A new exhibition at the Whitney Museum of Art pulls together the most politically charged work of the last century.

A new exhibition at the Whitney Museum of Art pulls together the most politically charged work of the last century.

A new exhibition on the history of protest art has opened at New York’s Whitney Museum this week.

The immaculately-timed show, titled An Incomplete History of Protestcomes one week after the controversial Charlottesville protests, which saw an anti-fascist protester lose her life at the hands of a ‘neo-Nazi’ high school student. The situation was made worse when President Trump – who has inspired more than enough protests himself already – refused to condemn both the killing and the white supremacist marchers. “I think there is blame on both sides,” he shrugged off last week.

The Whitney show, which is currently running indefinitely on the museum’s sixth floor, looks back on nearly eight decades of politically charged art – ranging from the anti-war movement of the 1940s, to the Trumpian present. All work will be taken from the museum’s 23,000-strong personal collection.

Guerrilla Girls Review the Whitney, 1987, Guerrilla Girls. Courtesy the Whitney.

Guerrilla Girls Review the Whitney, 1987, Guerrilla Girls. Courtesy the Whitney.

Dark Flag, 1976, May Stevens. Courtesy the Whitney.

Dark Flag, 1976, May Stevens. Courtesy the Whitney.

An Incomplete History of Protest looks at how artists from the 1940s to the present have confronted the political and social issues of their day,” reads the official show summary. “Whether making art as a form of activism, criticism, instruction, or inspiration, the featured artists see their work as essential to challenging established thought and creating a more equitable culture.”

The show is divided into eight sections, organised by chronology and theme. It compiles the art of the Civil Rights movement, the Vietnam War, the AIDS crisis, and the women’s rights movement, and includes work from Larry Clark, Keith Haring, Guerrilla Girls, and Toyo Miyatake. According to the show’s curator, David Breslin, it hopes to encourage an examination of American ideals.

“There are still issues that we’re dealing with today, and I think what’s really profound is that there are issues that our country is living with,” he explained recently. “These are things that artists have been dealing with and hopefully, there’s a through-line in the show that indicates that artists are still working hard—if not to remedy these urgent problems—to look very closely at them and see what’s happening in the culture that makes these issues.”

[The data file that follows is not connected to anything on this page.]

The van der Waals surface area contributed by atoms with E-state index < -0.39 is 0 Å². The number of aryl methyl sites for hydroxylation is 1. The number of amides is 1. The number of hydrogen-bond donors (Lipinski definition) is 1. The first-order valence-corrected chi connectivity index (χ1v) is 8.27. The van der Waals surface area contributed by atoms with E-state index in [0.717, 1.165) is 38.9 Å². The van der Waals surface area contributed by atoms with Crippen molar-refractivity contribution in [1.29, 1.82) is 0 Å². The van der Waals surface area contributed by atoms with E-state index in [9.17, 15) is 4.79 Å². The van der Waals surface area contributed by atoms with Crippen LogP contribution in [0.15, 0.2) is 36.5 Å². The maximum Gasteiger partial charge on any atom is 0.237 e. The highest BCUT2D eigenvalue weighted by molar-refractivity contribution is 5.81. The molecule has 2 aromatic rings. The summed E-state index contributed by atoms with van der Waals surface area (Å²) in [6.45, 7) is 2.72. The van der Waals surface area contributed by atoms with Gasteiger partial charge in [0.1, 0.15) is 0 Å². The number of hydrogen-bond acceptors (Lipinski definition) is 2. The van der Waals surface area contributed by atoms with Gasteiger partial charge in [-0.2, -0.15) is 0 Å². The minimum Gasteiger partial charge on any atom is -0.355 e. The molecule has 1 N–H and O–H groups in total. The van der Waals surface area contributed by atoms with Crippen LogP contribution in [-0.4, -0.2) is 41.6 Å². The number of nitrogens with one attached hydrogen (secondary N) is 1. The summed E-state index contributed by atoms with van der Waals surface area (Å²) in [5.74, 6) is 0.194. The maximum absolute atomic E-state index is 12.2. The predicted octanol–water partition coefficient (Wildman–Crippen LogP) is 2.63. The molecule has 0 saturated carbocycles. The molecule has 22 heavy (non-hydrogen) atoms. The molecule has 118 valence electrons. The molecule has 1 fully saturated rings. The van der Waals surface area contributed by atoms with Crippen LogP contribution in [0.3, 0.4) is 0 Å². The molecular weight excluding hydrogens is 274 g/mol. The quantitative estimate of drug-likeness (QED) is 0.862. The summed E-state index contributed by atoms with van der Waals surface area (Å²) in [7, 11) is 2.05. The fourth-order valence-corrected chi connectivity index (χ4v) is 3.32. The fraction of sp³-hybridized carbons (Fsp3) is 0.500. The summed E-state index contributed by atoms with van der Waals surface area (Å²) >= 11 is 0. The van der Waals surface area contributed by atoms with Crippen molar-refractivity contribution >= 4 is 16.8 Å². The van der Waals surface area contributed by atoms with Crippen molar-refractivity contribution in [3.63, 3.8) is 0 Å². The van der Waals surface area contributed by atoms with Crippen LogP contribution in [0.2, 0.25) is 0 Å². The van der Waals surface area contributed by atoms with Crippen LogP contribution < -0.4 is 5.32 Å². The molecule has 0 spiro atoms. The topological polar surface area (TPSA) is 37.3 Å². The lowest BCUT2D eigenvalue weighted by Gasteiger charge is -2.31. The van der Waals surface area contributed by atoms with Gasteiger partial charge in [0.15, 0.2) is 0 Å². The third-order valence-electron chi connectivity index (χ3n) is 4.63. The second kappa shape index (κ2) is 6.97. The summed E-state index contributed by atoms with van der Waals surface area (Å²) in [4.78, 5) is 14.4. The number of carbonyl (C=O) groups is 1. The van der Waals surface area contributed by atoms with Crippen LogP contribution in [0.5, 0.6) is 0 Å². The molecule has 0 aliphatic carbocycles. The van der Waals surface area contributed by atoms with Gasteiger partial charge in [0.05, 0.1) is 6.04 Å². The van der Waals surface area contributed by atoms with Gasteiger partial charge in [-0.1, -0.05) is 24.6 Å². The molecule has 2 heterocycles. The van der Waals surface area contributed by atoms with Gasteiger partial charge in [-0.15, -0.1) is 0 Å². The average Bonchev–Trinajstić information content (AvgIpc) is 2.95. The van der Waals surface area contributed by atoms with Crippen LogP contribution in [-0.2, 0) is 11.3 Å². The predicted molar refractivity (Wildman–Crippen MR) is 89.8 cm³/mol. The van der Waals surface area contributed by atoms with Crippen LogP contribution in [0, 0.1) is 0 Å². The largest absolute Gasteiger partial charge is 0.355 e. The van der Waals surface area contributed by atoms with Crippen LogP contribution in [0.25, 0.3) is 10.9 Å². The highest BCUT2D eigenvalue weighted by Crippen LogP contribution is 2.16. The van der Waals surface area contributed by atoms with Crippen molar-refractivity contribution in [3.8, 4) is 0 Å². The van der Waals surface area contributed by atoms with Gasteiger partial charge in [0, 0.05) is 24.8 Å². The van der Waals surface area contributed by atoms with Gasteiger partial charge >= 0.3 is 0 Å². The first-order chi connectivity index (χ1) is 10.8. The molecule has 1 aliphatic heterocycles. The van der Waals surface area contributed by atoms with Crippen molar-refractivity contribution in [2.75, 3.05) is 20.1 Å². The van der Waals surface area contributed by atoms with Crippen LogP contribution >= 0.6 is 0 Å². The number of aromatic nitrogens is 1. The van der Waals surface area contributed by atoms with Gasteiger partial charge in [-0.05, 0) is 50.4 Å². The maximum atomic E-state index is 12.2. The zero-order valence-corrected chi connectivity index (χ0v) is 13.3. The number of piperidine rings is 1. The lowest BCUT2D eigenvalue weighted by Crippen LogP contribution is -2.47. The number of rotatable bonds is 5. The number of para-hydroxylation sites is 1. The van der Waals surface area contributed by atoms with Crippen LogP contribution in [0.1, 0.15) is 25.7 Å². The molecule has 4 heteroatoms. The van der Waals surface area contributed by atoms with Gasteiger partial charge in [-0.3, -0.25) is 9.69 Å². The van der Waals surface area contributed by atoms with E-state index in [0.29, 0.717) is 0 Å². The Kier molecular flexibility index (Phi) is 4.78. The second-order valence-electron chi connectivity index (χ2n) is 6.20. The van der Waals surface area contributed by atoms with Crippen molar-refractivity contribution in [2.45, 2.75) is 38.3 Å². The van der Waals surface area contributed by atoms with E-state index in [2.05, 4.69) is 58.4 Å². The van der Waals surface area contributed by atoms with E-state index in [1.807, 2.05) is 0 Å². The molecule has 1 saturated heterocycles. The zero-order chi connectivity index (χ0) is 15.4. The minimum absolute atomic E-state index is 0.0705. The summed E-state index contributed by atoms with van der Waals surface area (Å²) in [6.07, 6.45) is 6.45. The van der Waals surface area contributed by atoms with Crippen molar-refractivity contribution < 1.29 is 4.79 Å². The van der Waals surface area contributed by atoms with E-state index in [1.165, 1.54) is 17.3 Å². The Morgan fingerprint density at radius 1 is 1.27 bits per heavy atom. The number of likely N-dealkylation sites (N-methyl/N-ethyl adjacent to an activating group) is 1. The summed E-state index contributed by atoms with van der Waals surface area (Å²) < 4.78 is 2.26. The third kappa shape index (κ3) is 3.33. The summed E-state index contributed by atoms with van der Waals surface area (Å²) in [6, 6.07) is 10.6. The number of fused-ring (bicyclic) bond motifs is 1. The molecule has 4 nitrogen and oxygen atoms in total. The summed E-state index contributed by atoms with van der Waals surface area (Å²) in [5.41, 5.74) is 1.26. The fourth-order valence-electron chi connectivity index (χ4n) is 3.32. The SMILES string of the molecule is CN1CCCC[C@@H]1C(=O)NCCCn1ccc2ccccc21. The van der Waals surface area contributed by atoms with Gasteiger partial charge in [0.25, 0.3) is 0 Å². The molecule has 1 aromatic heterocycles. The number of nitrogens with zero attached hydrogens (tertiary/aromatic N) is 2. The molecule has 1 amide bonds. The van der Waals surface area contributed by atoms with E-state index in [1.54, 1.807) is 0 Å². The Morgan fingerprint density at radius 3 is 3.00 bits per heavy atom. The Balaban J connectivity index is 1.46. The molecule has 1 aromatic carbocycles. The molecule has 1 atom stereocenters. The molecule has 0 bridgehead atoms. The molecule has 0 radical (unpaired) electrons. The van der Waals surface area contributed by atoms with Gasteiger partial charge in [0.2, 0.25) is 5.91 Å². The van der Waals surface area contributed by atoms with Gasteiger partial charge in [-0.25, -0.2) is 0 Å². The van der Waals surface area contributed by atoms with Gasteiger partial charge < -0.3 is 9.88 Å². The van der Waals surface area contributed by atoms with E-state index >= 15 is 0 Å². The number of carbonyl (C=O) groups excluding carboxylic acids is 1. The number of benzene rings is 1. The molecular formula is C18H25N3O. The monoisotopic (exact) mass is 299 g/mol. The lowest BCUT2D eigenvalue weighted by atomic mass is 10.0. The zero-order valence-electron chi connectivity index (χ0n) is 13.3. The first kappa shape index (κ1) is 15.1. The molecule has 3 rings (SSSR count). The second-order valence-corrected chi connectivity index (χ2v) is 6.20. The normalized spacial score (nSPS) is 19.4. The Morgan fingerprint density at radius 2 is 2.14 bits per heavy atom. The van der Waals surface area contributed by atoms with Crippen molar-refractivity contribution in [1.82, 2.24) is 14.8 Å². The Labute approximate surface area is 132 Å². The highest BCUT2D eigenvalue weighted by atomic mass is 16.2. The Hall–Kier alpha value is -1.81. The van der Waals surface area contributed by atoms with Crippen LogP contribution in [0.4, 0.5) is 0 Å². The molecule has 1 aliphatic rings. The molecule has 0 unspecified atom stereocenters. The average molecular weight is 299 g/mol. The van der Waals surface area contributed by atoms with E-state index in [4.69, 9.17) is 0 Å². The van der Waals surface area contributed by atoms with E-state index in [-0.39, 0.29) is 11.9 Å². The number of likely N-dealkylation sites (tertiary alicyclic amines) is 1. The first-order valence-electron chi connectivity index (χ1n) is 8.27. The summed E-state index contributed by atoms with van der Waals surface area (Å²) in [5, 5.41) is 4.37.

Bandaged Hands, Muhammad Ali, 1966, Gordon Parks. Courtesy the Whitney.

Bandaged Hands, Muhammad Ali, 1966, Gordon Parks. Courtesy the Whitney.

Relocate Destroy, In Memory of Native Americans, In Memory of Jews, 1987, Edgar Heap of Birds. Courtesy the Whitney.

Relocate Destroy, In Memory of Native Americans, In Memory of Jews, 1987, Edgar Heap of Birds. Courtesy the Whitney.

Untitled (Think/flag), 1967, William N. Copley. Courtesy the Whitney.

Untitled (Think/flag), 1967, William N. Copley. Courtesy the Whitney.

Kill for Peace, 1967, from ARTISTS AND WRITERS PROTEST AGAINST THE WAR IN VIET NAM, 1967, Carol Summers. Courtesy the Whitney.

Kill for Peace, 1967, from ARTISTS AND WRITERS PROTEST AGAINST THE WAR IN VIET NAM, 1967, Carol Summers. Courtesy the Whitney.

 Untitled (Opening Image from Valediction), 1944, Toyo Miyatake. Courtesy the Whitney.

Untitled (Opening Image from Valediction), 1944, Toyo Miyatake. Courtesy the Whitney.

Minority Majority, 2012, Theaster Gates. Courtesy the Whitney.

Minority Majority, 2012, Theaster Gates. Courtesy the Whitney.

Vietnam Referendum ’70, Let the People Vote on War!, 1970. Courtesy the Whitney.

Vietnam Referendum ’70, Let the People Vote on War!, 1970. Courtesy the Whitney.

How Many Women Had One-Person Exhibitions at NYC Museums Last Year?, 1985, Guerrilla Girls. Courtesy the Whitney.

How Many Women Had One-Person Exhibitions at NYC Museums Last Year?, 1985, Guerrilla Girls. Courtesy the Whitney.

An Incomplete History of Protest will be showing indefinitely at New York’s Whitney Museum.

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